Second, while the Barbie franchise has diversified in many ways, with Barbies of every nationality and ethnicity, a curvy Barbie, and even one in a wheelchair, all the Barbies remain indisputably beautiful by current cultural standards. The curvy Barbie reminds me of fashion magazines hiring women who are size 10 to model plus-size clothing. Really?
What do today’s Barbie dolls, sure to be hip once again after this movie that is as successful as product advertisement as art, teach today’s young women? That you can definitely be anything you want: doctor, mechanic, or astronaut. But you also still have to be beautiful and feminine. The film reminded me so of the difference between today’s college women and those of my generation. In an article I co-authored with Simone Ispa-Landa, we compared sorority women from the 1980s with those in school today. In the 20th century, women talked about “MRS” degrees, and admission to a top sorority required beauty, wealth, and the right connections, but career ambitions were unnecessary, even a hindrance. Not now. Today’s young women, brought up with Barbies dressed for success, must have a passion for their career to be considered eligible for admission to top sororities. But what hasn’t changed? They still have to be beautiful, thin, well-dressed, and feminine.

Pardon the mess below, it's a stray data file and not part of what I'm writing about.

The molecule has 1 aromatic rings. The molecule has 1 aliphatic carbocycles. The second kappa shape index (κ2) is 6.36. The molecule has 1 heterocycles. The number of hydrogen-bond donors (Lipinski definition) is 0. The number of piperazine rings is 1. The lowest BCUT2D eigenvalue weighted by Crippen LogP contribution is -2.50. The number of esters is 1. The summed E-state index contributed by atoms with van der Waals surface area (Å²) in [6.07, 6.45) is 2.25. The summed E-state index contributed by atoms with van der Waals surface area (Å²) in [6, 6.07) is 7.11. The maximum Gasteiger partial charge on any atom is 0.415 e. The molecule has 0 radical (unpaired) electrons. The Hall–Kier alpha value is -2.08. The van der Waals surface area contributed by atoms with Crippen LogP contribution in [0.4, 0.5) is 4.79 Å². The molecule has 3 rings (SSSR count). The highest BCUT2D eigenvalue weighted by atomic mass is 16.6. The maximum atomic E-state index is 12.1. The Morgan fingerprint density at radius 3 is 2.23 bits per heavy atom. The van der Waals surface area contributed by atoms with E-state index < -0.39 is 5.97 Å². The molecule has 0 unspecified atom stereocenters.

And one final quibble: Perhaps because my new research has focused on people who reject gender categories entirely, I found it surprising that the ultimate definition of being a “real” woman for Barbie was to have a vagina. So many of the people my team has interviewed insist that sex and gender are distinct, that one’s physical body parts do not necessarily match one’s gender identity nor predict femininity or masculinity. Just because someone has a vagina doesn’t mean they like pink. The final moments of the movie leave us with the moral that Barbie is finally a real live woman because she has a vagina and needs gynecological care. Somehow I think if JK Rowling were to write that, we’d hear about it, loud and clear.
I fear that the moral young women will take away from Barbie is that you can be anything you want to be, but real women do so while dressing up girly to remain beautiful as they run the world. And if being a feminine beauty is not your goal, maybe you aren’t a real woman; you certainly would be a misfit weird doll if you ventured into Barblieland.